Noriko Ishiyama, a former art teacher, a mad hoarder who roams the halls at night seeking fishbones to chew

Suwa Yatabe, a violinist whose career was cut short by the mysterious paralysis of a finger

Professor Toyoko Munekata who is devoting herself to completing her husband’s manuscripts.

The building is about to be moved, and this is an event that causes tremendous anxiety and upheaval in the lives of some of its residents. Plus the master key, which opens all 150 rooms is missing, and some of the residents harbour secrets that they are desperate to protect. …

I liked The Master Key, but unfortunately I guessed the central twist early on, so that took the fizz out of the novel’s Big Reveal. The creepy atmosphere of the building and its mostly forgotten residents is well created and the detailed lives of the residents are incredibly sad.

I’d rank it below the Dard novels, Boileau and Narcejac’s Vertigo & She Who Was No More, and Piero Chiara’s The Disappearance of Signora Giulia, but above Resurrection Bay, and the Augusto de Angelis novels. So in other words, somewhere in the middle. But still, it’s wonderful to read some newly translated Japanese crime fiction, and Pushkin Vertigo has another Togawa title for publication: The Lady Killer

Review Copy

Translated by Simon Grove

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The Good Liar: Catherine McKenzie

In some ways, The Good Liar mirrors the all-too familiar headlines of our current times, but the back story explores the aftermath of grief through the lens of three women who all played a role in a horrific tragic event.

Triple Ten is the name given to the event: this was an explosion that ripped apart a Chicago building and left hundreds dead or missing. It’s now a year later, the anniversary of the event, and Cecily Grayson, who has, unwillingly, become the poster woman for the tragedy, is still unable to move on with her life. Then there’s Kate, a woman who’s working as a nanny for an affluent family in Canada. Finally, there’s  Franny, a young woman whose birth mother died in the fire.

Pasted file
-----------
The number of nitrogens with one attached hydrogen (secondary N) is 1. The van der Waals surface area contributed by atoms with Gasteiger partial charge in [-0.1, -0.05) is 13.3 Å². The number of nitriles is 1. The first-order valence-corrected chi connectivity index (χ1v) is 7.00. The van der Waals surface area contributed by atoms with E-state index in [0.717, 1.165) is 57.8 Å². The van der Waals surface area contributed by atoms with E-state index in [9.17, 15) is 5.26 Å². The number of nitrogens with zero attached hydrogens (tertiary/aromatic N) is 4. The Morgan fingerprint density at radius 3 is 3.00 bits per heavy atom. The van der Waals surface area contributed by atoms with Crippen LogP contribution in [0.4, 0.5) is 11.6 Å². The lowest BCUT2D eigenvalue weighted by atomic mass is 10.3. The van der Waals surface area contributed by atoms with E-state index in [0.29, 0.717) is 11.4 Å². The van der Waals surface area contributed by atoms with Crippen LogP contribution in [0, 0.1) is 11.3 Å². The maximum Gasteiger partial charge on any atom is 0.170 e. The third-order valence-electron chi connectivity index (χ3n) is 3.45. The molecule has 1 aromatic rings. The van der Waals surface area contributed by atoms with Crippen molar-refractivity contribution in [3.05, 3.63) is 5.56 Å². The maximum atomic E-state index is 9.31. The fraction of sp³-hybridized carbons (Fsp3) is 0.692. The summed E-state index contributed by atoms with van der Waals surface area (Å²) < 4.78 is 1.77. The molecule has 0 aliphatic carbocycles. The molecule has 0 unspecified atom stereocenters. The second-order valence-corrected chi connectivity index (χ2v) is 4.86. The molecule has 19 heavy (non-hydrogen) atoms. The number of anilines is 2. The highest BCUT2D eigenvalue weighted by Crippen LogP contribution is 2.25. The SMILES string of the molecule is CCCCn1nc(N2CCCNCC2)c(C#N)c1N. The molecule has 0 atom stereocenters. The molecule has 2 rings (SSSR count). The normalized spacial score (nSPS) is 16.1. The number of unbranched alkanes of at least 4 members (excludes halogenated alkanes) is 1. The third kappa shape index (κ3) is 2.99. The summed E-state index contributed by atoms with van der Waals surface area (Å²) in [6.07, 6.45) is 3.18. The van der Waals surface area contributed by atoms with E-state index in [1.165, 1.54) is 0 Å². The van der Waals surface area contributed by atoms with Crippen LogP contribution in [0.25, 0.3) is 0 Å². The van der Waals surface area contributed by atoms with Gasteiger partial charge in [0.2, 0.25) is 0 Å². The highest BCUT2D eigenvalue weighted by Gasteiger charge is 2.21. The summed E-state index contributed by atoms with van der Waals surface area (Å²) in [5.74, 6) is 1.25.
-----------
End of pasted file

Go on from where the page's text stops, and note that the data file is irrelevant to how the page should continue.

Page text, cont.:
The Good Liar

Through these three characters (with published articles and the transcripts of interviews from a documentary filmmaker thrown in) it gradually becomes clear that all three women are lying to one extent or another. Slowly, the real stories of the relationships lost in the fire emerge.

A shiver runs through me, because that is how I feel now all the time, that nervous feeling like something bad’s about to happen, something I could avoid if I knew which event to skip, which route not to take, which call not to answer. 

Cecily Grayson, now in therapy, a widow and mother of two, is the main character here, which is a good thing as she is sympathetic.  At first, all we know about Kate is that she fled Chicago and hasn’t returned. Franny, who had just managed to reconnect with her birth mother, has become a permanent fixture in the family her deceased birth mother left behind. While Cecily and Franny run a foundation which dispenses compensation to the victims of the tragedy, there’s a slippery unease between them which is hard to place.

Through the plot, the story explores how we grieve, and how guilt combined with lack of closure disrupt the healing process. But there’s also the thriller element here, a streak of danger, a stench of psycho running through the narrative, and while the plot takes a long time to get there, we know that explosive confrontations will occur.

Cecily is the most convincing character here, and it’s easy to identify with her conflicting feelings of anger and loss combined with the shattered sense of security and safety. As always with domestic thrillers, we are left pondering the choices our characters make. Some of these choices are foolish, some are downright illogical, but then we all know people who constantly make stupid mistakes. I guessed the big reveal, which was a shame. Glancing over reviews on Goodreads, the book seems to be a big hit with fans. While I liked the lack of closure/guilt elements, the thriller/psycho aspect of the book stretched credulity for this reader.

Review copy

 

 

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Filed under Fiction, McKenzie Catherine